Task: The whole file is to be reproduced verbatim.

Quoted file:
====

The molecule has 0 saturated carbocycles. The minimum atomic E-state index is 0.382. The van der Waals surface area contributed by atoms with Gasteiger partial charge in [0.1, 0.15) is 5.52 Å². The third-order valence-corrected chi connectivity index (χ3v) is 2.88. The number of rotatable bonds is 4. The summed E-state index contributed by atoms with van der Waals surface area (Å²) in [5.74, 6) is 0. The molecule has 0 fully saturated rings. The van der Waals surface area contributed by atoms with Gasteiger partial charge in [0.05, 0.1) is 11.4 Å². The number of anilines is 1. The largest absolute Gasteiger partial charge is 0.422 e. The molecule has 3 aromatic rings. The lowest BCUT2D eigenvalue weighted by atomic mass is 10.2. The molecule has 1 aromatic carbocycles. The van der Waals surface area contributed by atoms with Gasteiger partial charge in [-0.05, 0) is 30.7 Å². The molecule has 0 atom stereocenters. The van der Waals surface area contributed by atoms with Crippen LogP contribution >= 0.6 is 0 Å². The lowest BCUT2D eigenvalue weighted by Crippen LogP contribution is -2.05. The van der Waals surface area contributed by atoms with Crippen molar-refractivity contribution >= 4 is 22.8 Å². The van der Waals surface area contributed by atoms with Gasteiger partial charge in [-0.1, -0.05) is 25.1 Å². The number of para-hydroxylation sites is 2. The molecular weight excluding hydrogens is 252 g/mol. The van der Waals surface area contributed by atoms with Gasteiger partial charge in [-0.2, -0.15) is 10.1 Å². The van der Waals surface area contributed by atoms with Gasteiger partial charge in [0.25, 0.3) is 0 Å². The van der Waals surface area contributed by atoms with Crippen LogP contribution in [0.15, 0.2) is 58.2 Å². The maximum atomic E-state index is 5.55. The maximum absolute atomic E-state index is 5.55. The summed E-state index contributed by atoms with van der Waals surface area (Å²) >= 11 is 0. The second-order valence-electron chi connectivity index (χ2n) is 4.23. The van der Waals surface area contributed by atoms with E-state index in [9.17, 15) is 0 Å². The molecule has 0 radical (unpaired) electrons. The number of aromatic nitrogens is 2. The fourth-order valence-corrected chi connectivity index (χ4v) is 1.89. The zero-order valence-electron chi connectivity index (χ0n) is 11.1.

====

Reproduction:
The molecule has 0 saturated carbocycles. The minimum atomic E-state index is 0.382. The van der Waals surface area contributed by atoms with Gasteiger partial charge in [0.1, 0.15) is 5.52 Å². The third-order valence-corrected chi connectivity index (χ3v) is 2.88. The number of rotatable bonds is 4. The summed E-state index contributed by atoms with van der Waals surface area (Å²) in [5.74, 6) is 0. The molecule has 0 fully saturated rings. The van der Waals surface area contributed by atoms with Gasteiger partial charge in [0.05, 0.1) is 11.4 Å². The number of anilines is 1. The largest absolute Gasteiger partial charge is 0.422 e. The molecule has 3 aromatic rings. The lowest BCUT2D eigenvalue weighted by atomic mass is 10.2. The molecule has 1 aromatic carbocycles. The van der Waals surface area contributed by atoms with Gasteiger partial charge in [-0.05, 0) is 30.7 Å². The molecule has 0 atom stereocenters. The van der Waals surface area contributed by atoms with Crippen LogP contribution >= 0.6 is 0 Å². The lowest BCUT2D eigenvalue weighted by Crippen LogP contribution is -2.05. The van der Waals surface area contributed by atoms with Crippen molar-refractivity contribution >= 4 is 22.8 Å². The van der Waals surface area contributed by atoms with Gasteiger partial charge in [-0.1, -0.05) is 25.1 Å². The number of para-hydroxylation sites is 2. The molecular weight excluding hydrogens is 252 g/mol. The van der Waals surface area contributed by atoms with Gasteiger partial charge in [-0.2, -0.15) is 10.1 Å². The van der Waals surface area contributed by atoms with Gasteiger partial charge in [0.25, 0.3) is 0 Å². The van der Waals surface area contributed by atoms with Crippen LogP contribution in [0.15, 0.2) is 58.2 Å². The maximum atomic E-state index is 5.55. The maximum absolute atomic E-state index is 5.55. The summed E-state index contributed by atoms with van der Waals surface area (Å²) >= 11 is 0. The second-order valence-electron chi connectivity index (χ2n) is 4.23. The van der Waals surface area contributed by atoms with E-state index in [9.17, 15) is 0 Å². The molecule has 0 radical (unpaired) electrons. The number of aromatic nitrogens is 2. The fourth-order valence-corrected chi connectivity index (χ4v) is 1.89. The zero-order valence-electron chi connectivity index (χ0n) is 11.1.